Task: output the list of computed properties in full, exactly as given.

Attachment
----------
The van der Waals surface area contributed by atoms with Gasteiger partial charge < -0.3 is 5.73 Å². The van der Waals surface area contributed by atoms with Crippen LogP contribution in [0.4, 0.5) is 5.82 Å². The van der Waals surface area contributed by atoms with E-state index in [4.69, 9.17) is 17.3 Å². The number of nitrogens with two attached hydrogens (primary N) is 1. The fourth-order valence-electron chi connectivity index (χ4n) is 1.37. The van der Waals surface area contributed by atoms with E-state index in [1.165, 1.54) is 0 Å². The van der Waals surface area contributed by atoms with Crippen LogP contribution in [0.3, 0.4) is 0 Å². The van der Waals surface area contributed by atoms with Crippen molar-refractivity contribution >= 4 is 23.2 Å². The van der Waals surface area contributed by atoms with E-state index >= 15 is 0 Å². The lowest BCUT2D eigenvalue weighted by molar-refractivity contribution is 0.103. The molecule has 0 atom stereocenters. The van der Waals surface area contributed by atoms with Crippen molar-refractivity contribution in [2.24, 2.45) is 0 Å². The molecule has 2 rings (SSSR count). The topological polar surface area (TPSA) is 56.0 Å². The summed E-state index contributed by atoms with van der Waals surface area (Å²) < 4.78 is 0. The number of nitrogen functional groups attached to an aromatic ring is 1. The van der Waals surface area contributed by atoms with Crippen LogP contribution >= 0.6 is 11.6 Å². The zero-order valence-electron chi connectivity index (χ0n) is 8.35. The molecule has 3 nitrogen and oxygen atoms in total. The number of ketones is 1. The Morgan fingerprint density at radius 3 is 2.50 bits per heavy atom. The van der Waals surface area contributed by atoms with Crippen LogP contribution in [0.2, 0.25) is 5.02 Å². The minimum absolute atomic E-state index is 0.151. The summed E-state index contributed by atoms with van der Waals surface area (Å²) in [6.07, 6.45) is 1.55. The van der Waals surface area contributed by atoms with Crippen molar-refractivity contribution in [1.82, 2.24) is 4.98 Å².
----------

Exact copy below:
The van der Waals surface area contributed by atoms with Gasteiger partial charge < -0.3 is 5.73 Å². The van der Waals surface area contributed by atoms with Crippen LogP contribution in [0.4, 0.5) is 5.82 Å². The van der Waals surface area contributed by atoms with E-state index in [4.69, 9.17) is 17.3 Å². The number of nitrogens with two attached hydrogens (primary N) is 1. The fourth-order valence-electron chi connectivity index (χ4n) is 1.37. The van der Waals surface area contributed by atoms with E-state index in [1.165, 1.54) is 0 Å². The van der Waals surface area contributed by atoms with Crippen LogP contribution in [0.3, 0.4) is 0 Å². The van der Waals surface area contributed by atoms with Crippen molar-refractivity contribution >= 4 is 23.2 Å². The van der Waals surface area contributed by atoms with E-state index >= 15 is 0 Å². The lowest BCUT2D eigenvalue weighted by molar-refractivity contribution is 0.103. The molecule has 0 atom stereocenters. The van der Waals surface area contributed by atoms with Crippen molar-refractivity contribution in [2.24, 2.45) is 0 Å². The molecule has 2 rings (SSSR count). The topological polar surface area (TPSA) is 56.0 Å². The summed E-state index contributed by atoms with van der Waals surface area (Å²) < 4.78 is 0. The number of nitrogen functional groups attached to an aromatic ring is 1. The van der Waals surface area contributed by atoms with Crippen LogP contribution >= 0.6 is 11.6 Å². The zero-order valence-electron chi connectivity index (χ0n) is 8.35. The molecule has 3 nitrogen and oxygen atoms in total. The number of ketones is 1. The Morgan fingerprint density at radius 3 is 2.50 bits per heavy atom. The van der Waals surface area contributed by atoms with Crippen LogP contribution in [0.2, 0.25) is 5.02 Å². The minimum absolute atomic E-state index is 0.151. The summed E-state index contributed by atoms with van der Waals surface area (Å²) in [6.07, 6.45) is 1.55. The van der Waals surface area contributed by atoms with Crippen molar-refractivity contribution in [1.82, 2.24) is 4.98 Å².